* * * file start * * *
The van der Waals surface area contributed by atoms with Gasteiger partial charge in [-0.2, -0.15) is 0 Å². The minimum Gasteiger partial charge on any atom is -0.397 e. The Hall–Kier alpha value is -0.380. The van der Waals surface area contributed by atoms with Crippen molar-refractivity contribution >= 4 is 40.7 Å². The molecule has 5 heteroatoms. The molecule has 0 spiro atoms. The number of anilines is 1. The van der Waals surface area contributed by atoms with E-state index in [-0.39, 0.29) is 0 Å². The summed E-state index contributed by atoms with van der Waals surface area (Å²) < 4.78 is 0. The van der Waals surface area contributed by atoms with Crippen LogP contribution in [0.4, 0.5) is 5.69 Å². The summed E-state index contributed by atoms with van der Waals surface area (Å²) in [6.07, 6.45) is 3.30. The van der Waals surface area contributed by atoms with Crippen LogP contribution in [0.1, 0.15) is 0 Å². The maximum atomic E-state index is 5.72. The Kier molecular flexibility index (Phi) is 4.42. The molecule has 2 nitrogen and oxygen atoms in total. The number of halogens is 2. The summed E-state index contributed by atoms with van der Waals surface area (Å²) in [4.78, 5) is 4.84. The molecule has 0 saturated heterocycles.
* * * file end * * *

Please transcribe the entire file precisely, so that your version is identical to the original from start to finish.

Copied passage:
The van der Waals surface area contributed by atoms with Gasteiger partial charge in [-0.2, -0.15) is 0 Å². The minimum Gasteiger partial charge on any atom is -0.397 e. The Hall–Kier alpha value is -0.380. The van der Waals surface area contributed by atoms with Crippen molar-refractivity contribution >= 4 is 40.7 Å². The molecule has 5 heteroatoms. The molecule has 0 spiro atoms. The number of anilines is 1. The van der Waals surface area contributed by atoms with E-state index in [-0.39, 0.29) is 0 Å². The summed E-state index contributed by atoms with van der Waals surface area (Å²) < 4.78 is 0. The van der Waals surface area contributed by atoms with Crippen LogP contribution in [0.4, 0.5) is 5.69 Å². The summed E-state index contributed by atoms with van der Waals surface area (Å²) in [6.07, 6.45) is 3.30. The van der Waals surface area contributed by atoms with Crippen LogP contribution in [0.1, 0.15) is 0 Å². The maximum atomic E-state index is 5.72. The Kier molecular flexibility index (Phi) is 4.42. The molecule has 2 nitrogen and oxygen atoms in total. The number of halogens is 2. The summed E-state index contributed by atoms with van der Waals surface area (Å²) in [4.78, 5) is 4.84. The molecule has 0 saturated heterocycles.